Which statistical classification algorithm can predict true/false for a sequence of inputs?

Given a sequence of inputs, I need to determine whether this sequence has a certain desired property. The property can only be true or false, that is, there are only two possible classes that a sequence can belong to.

The exact relationship between the sequence and the property is unclear, but I believe it is very consistent and should lend itself to statistical classification. I have a large number of cases to train the classifier on, although it might be slightly noisy, in the sense that there's a slight probability that a sequence is assigned the wrong class in this training set.

Example training data:

Sequence 1: (7 5 21 3 3) -> true
Sequence 2: (21 7 5 1) -> true
Sequence 3: (12 21 7 5 11 1) -> false
Sequence 4: (21 5 7 1) -> false
...


In rough terms, the property is determined by the set of values in the sequence (e.g. the presence of an "11" means that the property will almost certainly be false), as well as the order of the values (e.g. "21 7 5" significantly increases the chance that the property is true).

After training, I should be able to give the classifier a previously unseen sequence, like (1 21 7 5 3), and it should output its confidence that the property is true. Is there a well-known algorithm for training a classifier with this kind of inputs/outputs?

I have considered the naive Bayesian classifier (which is not really adaptable to the fact that the order matters, at least not without severely breaking the assumption that the inputs are independent). I've also investigated the hidden Markov model approach, which appears to be inapplicable because only a single output is available, instead of one output per input. What did I miss?

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Do you have way to measure the distance between a pair of sequences? Is the min and/or max sequence length known? – Craig Wright Dec 1 '11 at 21:15
@CraigWright There is no applicable distance measure that I can think of. A maximum length on the order of 12 and a minimum around 4 may be assumed. Also, there are about 30 distinct values (they're not unbounded naturals; just a fairly small set of possibilities) – romkyns Dec 1 '11 at 21:23
What are your multiple response variables you mention? I was reading your problem as this is a binary output and perhaps you could simply create dummy variables Var1.1, Var1.12, ..., Var12.12 – B_Miner Dec 1 '11 at 21:38
@B_Miner I might be misunderstanding how HMM works, but it seems that it works as follows: I feed it my input sequence (a b c d e) and it outputs a hidden sequence best matching that, namely (a' b' c' d' e'). I don't think the dummy variables would solve this; I need a true/false classification for the entire sequence. – romkyns Dec 1 '11 at 21:42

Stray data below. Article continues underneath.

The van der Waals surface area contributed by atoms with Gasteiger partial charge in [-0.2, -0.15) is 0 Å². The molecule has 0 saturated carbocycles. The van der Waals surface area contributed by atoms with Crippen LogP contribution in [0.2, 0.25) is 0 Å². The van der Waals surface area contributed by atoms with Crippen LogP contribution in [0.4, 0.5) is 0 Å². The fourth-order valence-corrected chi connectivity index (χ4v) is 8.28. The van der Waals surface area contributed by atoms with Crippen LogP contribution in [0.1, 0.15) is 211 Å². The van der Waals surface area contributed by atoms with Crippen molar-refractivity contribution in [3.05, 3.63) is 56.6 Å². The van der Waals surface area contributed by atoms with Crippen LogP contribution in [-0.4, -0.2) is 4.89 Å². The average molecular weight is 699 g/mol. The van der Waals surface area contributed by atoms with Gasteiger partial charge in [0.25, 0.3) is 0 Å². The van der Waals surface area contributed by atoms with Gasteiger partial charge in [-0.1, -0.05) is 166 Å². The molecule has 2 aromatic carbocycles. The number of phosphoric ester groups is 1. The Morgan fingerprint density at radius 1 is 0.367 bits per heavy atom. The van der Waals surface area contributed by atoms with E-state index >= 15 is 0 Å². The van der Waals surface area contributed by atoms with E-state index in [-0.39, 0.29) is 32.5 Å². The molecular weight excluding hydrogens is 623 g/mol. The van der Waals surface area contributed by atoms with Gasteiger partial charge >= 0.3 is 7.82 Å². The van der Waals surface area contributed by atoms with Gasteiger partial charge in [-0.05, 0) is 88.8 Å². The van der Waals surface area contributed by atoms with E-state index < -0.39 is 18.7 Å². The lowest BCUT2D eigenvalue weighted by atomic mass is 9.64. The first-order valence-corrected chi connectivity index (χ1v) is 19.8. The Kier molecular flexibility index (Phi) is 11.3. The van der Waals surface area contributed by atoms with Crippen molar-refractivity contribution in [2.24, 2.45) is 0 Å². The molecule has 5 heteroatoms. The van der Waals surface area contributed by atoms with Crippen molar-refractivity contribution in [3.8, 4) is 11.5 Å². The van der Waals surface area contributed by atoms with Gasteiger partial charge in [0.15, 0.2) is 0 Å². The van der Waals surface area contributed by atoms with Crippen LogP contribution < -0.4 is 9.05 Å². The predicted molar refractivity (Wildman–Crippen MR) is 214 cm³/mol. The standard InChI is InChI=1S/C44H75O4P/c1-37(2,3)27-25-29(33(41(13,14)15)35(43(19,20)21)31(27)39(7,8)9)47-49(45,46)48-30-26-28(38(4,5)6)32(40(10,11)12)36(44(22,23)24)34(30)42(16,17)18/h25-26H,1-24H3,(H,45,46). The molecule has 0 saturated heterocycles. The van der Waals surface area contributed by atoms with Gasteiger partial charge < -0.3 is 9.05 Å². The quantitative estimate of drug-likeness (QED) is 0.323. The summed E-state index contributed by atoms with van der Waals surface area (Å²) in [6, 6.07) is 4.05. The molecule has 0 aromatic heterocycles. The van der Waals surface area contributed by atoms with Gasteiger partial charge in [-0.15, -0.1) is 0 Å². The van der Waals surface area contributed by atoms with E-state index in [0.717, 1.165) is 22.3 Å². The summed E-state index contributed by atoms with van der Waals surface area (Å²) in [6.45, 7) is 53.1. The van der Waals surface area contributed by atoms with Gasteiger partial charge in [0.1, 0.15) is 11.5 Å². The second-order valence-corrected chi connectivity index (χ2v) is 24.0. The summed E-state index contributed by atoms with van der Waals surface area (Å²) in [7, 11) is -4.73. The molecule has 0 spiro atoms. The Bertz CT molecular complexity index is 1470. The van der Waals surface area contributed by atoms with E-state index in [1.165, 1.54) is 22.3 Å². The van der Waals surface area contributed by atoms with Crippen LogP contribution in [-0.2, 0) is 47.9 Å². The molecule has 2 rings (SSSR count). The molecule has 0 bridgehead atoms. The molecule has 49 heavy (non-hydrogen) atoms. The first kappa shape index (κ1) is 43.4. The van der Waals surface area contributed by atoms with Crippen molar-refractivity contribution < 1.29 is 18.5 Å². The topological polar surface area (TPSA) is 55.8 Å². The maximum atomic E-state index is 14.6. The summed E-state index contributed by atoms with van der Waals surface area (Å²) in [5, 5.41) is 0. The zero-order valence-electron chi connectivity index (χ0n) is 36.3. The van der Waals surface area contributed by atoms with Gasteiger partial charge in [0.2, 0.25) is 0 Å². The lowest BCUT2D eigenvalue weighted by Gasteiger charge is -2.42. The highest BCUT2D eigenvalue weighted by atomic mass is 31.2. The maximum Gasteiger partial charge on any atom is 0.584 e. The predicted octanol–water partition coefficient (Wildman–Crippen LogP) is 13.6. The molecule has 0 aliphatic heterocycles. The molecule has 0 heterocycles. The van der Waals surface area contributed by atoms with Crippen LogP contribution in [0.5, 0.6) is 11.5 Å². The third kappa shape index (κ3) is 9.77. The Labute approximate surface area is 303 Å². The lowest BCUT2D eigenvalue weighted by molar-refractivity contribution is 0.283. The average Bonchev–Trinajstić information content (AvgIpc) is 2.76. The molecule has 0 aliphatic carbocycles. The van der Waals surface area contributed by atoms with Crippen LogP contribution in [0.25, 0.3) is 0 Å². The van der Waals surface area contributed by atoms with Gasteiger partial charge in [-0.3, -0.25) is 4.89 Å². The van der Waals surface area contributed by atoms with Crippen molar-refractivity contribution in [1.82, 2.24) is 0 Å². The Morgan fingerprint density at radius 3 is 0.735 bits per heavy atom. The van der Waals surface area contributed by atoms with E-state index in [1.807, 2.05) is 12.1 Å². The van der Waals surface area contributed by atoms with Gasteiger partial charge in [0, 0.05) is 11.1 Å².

@romkyns, that's not quite how a HMM works. A HMM is a probabilistic process. Given a sequence $s$ and a HMM $M$, you can compute the probability that $M$ would output $s$ (using dynamic programming; the forward algorithm). Also, given a set of training sequences, you can find the HMM $M$ that has the maximum likelihood of producing those training sequences (using the Baum-Welch algorithm). So HMMs could well be something to try here. There will be some details to fill in, though. – D.W. Dec 1 '11 at 23:22

You could try probabilistic approaches similar to the naive Bayes classifier but with weaker assumptions. For example, instead of making the strong independence assumption, make a Markov assumption:

$$p(x \mid c) = p(x_0 \mid c)\prod_t p(x_t \mid x_{t - 1}, c)$$

$c$ is your class label, $x$ is your sequence. You need to estimate two conditional distributions, one for $c = 1$ and one for $c = 0$.

By Bayes' rule:

$$p(c = 1 \mid x) = \frac{p(x \mid c = 1) p(c = 1)}{p(x \mid c = 1) p(c = 1) + p(x \mid c = 0) p(c = 0)}.$$

Which distributions to pick for $p(x_t \mid x_{t - 1}, c)$ depends on which other assumptions you can make about the sequences and how much data you have available.

For example, you could use:

$$p(x_t \mid x_{t - 1}, c) = \frac{\pi(x_t, x_{t - 1}, c)}{\sum_i \pi(x_i, x_{t - 1}, c)}$$

With distributions like this, if there are 21 different numbers occurring in your sequences, you would have to estimate $21 \cdot 21 \cdot 2 = 882$ parameters $\pi(x_t, x_t, c)$ plus $21 \cdot 2 = 42$ parameters for $p(x_0 \mid c)$ plus $2$ parameters for $p(c)$.

If the assumptions of your model are not met, it can help to fine-tune the parameters directly with respect to the classification performance, for example by minimizing the average log-loss

$$-\frac{1}{\#\mathcal{D}} \sum_{(x, c) \in \mathcal{D}} \log p(c \mid x)$$

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(+1) I like this one. However, one might need awful amounts of data to get reliable estimates for all $p(x_t|x_{t-1},c)$ – steffen Dec 2 '11 at 9:31
If you can make more assumptions about the distributions involved, you may get away with much less parameters. If, for example, you knew that $p(x_t \mid x_{t - 1}, c)$ was binomial and $E[x_t \mid x_{t - 1}, c] = x_{t - 1}$, you would have to estimate only two parameters, one for each value of $c$. Of course, if you can't make any assumptions and don't have enough data, there is not a lot you can do. There's no free lunch. – Lucas Dec 2 '11 at 13:06